How to design an optical heart rate sensor into a wearable device’s wristband

-March 01, 2017

Techniques for isolating the signal and minimizing the noise

The basic problem to solve in a PPG on a wristband is to maintain the integrity of the desired signal while minimizing the effect of the various noise sources.

The most important method for reducing the amplitude of motion noise is mechanical: the sensor needs to maintain an unchanged position on the skin, as even small movements in relation to the skin generate a large motion signal. The band should be worn with a comfortable tight fit. Close attention also needs to be taken to the placement of the sensor on the wrist: it should be approximately two fingers’ width from the wrist joint. When on or close to the wrist joint, the sensor generates a lot of motion noise. In addition, this area is characterized by low perfusion, rendering the PPG signal especially weak.

The mechanical design must of course take account of the vast variations in the human body. Wrist diameter, wrist curvature, perfusion depth, wrist hair density and color, and skin color all vary and affect the optical signal differently. Even tattoos interfere with the reflection of the sensor’s light. A general recommendation is that a small device will fit a small and a large wrist, but a large device will not fit onto a small wrist. Beyond this, each OEM must experiment with its own choice of wristband material, size, profile, and shape, and expect to spend much time balancing the competing demands of the PPG sensor’s performance on the one hand, and the dictates of style, fashion, and aesthetics on the other.

Wristband designers will also find that motion noise is by no means the only noise source interfering with the PPG signal – the effect of optical cross-talk, for instance, must also be managed. When the user has dark skin, the sensor automatically increases the brightness of its green LED, since dark skin attenuates green light much more than light skin does. At high brightness, however, there is a risk that cross-talk could saturate the sensor. Cross-talk occurs when LED light reflected from the inner and outer surfaces of the sensor’s (glass or plastic) cover reaches the photodiodes, without having passed through the user’s skin.

Cross-talk cannot be entirely eliminated, but the wristband may be designed to keep it below safe levels. Users of the ams AS7000 optical biosensor system-on-chip can take advantage of optical simulations (ray-traces) performed by ams, in order to generate a model of their intended design’s optical performance (Figure 1).



Figure 1 A rendering of an HRM sensor’s mechanical design (left) and its simulated ray-trace (right) is shown.

To simplify the effect of the model, Figure 2 shows only those rays which actually reach the sensor after reflection from the cover glass.

Figure 2 Simulated ray-traces show interference in a sensor design with a large air gap and thick glass (left) and a narrow air gap and thin glass (right).

These models show that the designer of the wristband has broadly two options for keeping optical cross-talk down to safe levels: either to make a PPG sensor with a very small airgap; or add an optical mask.

The experience of ams’s customers is that the more effective option is the first, keeping the size of the air gap to a minimum. This is because an optical mask reduces signal strength, making the sensor more vulnerable to other sources of noise, such as motion noise, and also increases the LED’s power consumption.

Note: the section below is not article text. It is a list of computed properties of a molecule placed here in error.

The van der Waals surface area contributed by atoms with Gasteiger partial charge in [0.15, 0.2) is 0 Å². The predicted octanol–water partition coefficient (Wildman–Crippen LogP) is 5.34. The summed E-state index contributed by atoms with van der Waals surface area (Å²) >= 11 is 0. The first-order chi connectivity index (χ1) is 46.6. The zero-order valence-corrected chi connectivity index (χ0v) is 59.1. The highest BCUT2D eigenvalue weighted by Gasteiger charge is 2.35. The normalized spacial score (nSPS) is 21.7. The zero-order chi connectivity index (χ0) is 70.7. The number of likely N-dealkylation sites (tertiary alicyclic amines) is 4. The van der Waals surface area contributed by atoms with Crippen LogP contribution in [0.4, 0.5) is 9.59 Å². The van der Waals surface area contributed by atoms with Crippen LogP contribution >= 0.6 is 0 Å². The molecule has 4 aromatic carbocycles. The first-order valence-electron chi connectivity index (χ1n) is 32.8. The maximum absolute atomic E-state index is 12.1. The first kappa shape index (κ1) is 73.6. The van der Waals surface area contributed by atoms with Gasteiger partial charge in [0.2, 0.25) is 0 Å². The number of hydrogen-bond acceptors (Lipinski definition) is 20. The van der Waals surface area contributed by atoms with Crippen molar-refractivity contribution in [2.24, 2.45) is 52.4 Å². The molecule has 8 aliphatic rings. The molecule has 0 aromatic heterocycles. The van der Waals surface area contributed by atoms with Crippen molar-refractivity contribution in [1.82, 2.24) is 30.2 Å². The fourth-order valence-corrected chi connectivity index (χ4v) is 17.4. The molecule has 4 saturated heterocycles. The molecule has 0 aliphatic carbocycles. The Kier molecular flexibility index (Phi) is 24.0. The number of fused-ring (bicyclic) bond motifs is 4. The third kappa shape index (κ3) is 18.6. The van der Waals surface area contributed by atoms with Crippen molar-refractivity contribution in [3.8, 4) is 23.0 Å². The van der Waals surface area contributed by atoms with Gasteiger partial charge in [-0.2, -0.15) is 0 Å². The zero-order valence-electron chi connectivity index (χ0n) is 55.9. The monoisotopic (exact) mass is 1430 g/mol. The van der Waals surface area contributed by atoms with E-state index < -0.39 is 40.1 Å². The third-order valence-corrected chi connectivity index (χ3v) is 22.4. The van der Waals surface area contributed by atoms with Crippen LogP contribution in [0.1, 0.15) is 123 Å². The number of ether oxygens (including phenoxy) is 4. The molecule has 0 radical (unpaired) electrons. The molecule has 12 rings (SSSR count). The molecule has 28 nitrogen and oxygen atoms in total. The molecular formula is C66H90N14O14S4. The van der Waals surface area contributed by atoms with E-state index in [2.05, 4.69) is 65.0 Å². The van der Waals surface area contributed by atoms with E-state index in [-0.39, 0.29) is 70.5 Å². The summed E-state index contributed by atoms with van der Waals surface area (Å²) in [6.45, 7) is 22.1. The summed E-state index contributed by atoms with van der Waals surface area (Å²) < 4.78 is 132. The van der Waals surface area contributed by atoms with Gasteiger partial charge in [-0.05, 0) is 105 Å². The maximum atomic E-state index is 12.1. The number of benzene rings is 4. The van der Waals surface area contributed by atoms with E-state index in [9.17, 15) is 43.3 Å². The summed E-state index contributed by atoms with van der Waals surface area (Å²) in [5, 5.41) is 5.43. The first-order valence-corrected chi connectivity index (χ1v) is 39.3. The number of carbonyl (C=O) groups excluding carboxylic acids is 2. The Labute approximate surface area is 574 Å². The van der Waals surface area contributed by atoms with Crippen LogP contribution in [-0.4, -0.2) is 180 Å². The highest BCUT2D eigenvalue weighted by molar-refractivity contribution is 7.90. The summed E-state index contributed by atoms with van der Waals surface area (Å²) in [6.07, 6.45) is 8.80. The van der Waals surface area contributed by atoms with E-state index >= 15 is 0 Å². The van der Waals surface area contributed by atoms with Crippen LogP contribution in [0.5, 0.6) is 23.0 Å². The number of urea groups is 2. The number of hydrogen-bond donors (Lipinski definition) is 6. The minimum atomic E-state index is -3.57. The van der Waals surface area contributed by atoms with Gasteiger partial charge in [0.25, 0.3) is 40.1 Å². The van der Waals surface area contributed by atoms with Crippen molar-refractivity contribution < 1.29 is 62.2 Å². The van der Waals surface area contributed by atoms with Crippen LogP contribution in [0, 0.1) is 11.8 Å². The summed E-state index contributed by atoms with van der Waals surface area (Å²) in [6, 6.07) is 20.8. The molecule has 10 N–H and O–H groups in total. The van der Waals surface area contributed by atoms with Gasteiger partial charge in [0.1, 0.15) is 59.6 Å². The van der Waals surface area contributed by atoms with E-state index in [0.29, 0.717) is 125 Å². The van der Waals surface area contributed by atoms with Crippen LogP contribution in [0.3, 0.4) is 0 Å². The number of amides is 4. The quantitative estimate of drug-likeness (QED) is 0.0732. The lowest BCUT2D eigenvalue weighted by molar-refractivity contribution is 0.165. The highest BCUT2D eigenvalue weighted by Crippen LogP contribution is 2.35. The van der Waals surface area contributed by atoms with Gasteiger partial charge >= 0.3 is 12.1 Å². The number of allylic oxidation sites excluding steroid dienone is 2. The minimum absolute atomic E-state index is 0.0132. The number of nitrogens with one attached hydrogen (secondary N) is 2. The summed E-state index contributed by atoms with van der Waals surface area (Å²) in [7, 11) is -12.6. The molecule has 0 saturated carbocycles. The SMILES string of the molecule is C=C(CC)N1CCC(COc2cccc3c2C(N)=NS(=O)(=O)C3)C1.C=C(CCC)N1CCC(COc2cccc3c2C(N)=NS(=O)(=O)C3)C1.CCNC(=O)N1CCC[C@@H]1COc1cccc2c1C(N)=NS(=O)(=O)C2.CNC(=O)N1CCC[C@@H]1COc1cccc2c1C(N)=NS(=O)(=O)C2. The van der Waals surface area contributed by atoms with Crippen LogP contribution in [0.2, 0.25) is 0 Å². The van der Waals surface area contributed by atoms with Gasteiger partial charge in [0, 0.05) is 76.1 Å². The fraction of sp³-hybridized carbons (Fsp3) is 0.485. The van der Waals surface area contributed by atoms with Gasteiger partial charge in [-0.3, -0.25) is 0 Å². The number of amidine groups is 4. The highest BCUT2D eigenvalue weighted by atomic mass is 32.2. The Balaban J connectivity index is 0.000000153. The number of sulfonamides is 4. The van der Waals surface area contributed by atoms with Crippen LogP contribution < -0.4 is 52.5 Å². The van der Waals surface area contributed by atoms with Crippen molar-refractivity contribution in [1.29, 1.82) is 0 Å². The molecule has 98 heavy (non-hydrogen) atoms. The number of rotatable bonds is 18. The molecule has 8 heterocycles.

Cross-talk is not the only source of optical noise: bright sunlight also has the potential to reach the sensor’s photodiodes by passing through the skin. In its AS7000 biosensor, ams uses an integrated optical filter to reject most of the non-green portion of sunlight. But since the sensor’s LED is green, this filter allows green light, including the green portion of sunlight, to pass through.

To combat the risk of interference from (the green part of) sunlight, the AS7000 modulates the LED’s light emissions, with matching demodulation at the photodiodes. Digital circuitry in the sensor can then cancel out the non-modulated optical noise caused by sunlight.

Light modulation also enhances the system’s electrical performance: the noise performance of the SSoC’s operational amplifier only needs to be optimized for the modulation frequency. This means that 1/f noise can be ignored, as it contributes noise mostly at frequencies below the modulation frequency.

In the presence of the very small signals produced by a PPG, it is also essential that the electrical design be carefully tuned for the extraction of signals in the frequency band of interest (typically 0.5–4Hz, representing a heart rate of 30–240bpm). At the same time, noise from peripheral components must be minimized.

In an AS7000 device, a software algorithm converts the PPG signals into a heart rate measurement. In addition, it cancels out motion-induced signals identified by an external accelerometer: the accelerometer provides only motion signals, while the PPG consists of both motion and heart-rate signals. This allows the motion-induced portion of the PPG signal to be subtracted, leaving only the heart-rate portion.

The operation of this ams algorithm is more complex than this description would suggest, since it has to allow for the full range of operating conditions. For instance, it is more common than might be imagined for the motion signal to be an exact harmonic of the heart rate signal. It seems that some people walk in time to their heart beat! The ams algorithms run on the AS7000, allowing the host processor to sleep in the intervals between read-outs.

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